The purpose of our blog is simple: provide useful information and content that would help our subscribers on certain subject matters. We spend days searching for the best posts to place on our blog. Some we write on our own, while others we redistribute from what we consider as professional and reliable sources.
Sharing others’ work (and giving credit) helps authors reach a wider audience. Social media is about gathering and sharing information with others. When you visit a blog, you usually see Tweet, Digg, Facebook and other social media buttons in order to make sharing with a wider audience possible.
Redistribution of your work is not a bad thing. There are many advantages to getting your work redistributed. Redistributing blog articles gives the author more credibility because another company is impressed and wants to share it with their subscribers. The other advantage is the author gets their content in front of a much larger audience. At Situated Research, we know of six other blogs that have redistributed our content without permission, but have given us credit and have linked back to our blog. They never asked for our permission; however, they gave us credit for what we wrote. Authors should be thrilled to have their work redistributed, since it gives them credibility for the material authored.
When we received an email threatening legal action from UX Magazine, demanding that we remove posts from our blog, we were baffled. The words used within the first correspondence, such as “theft” and “unethical practices” were among a few that were flying our way. We explained to the editor that we read their policy statement, which clearly states that redistribution of content from UX Magazine is possible as long as credit is given to its author, it is linked back to their website, and is not posted to a commercial blog.
After reviewing our blog we found that we had given the author credit, we posted it on a blog that provides information to subscribers, however we did not put UX Magazineâ€™s name after the author’s name. Once we found this mistake, we apologized and made the correction immediately. That was not enough for UX Magazine: what happened next will surprise you. We thought that after the correction was made and verified by the editor that all correspondence would end, but that was not the case.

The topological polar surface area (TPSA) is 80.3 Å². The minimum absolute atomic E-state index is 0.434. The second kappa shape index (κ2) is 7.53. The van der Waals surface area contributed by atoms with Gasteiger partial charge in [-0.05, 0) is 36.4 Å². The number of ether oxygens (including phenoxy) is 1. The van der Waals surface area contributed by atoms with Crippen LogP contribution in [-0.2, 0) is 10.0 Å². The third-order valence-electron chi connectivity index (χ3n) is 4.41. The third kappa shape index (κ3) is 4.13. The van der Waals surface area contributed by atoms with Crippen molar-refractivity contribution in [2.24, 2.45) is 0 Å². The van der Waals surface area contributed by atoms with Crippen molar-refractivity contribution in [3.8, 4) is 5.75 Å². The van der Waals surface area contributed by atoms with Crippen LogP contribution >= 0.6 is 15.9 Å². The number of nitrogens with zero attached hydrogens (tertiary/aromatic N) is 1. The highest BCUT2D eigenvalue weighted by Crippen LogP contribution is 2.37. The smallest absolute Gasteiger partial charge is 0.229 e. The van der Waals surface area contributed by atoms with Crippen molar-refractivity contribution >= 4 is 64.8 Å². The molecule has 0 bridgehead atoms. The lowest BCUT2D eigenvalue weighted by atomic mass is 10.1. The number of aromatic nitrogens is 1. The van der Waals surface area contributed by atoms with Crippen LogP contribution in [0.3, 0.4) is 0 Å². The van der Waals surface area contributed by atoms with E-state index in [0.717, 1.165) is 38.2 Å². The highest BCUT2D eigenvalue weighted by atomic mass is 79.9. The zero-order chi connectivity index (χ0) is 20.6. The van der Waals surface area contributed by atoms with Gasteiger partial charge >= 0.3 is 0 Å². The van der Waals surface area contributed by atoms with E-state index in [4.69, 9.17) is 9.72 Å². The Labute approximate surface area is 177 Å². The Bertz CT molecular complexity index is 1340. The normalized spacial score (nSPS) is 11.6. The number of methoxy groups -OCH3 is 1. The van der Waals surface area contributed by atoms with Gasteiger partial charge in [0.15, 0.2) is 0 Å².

The editor thought that threatening our company would be the next smart move to take. The editor was getting nowhere with us because we knew we were within our legal rights. We are also refusing to delete the articles from our blog. If someone were to write to us and say, “I am flattered that you redistributed my article and gave me credit; however, I would like my article removed from your blog”, we would have complied immediately with the request. However, when you receive a series of threatening emails, and you are within your legal rights, a change of heart is to be expected.
As this conversation lingered on for two weeks, we decided to stop all correspondence, as we were getting nowhere. When we informed the editor that correspondence would be ending, he threatened to contact all authors on our blog, and inform them about their articles being redistributed on our blog. At that point, we decided to delete the two articles that we had redistributed from UX Magazine because we did not want our authors bothered by this situation. The correspondence ended and we thought that we were in good shape, but we were wrong.
We emailed the president back and informed him about this. Twenty minutes later, we received an email back giving us a link to the About Us page on Social Media Examiner’s website. Then we were asked to remove the article or they would “take it to the next level”. Again, threatening tactics from what is supposedly a company that specializes in networking and social media. We clearly had to remove the article after the copyright notice was added.
Check out the bottom of the page: http://www.socialmediaexaminer.com/about/
We thought that our adventure would end, but later the same day we received an email from Information Architects’ International Editor. Information Architects is a blog about Information Architecture, and we thought that one of their articles was worthy of being posted for our blog subscribers. We were wrong.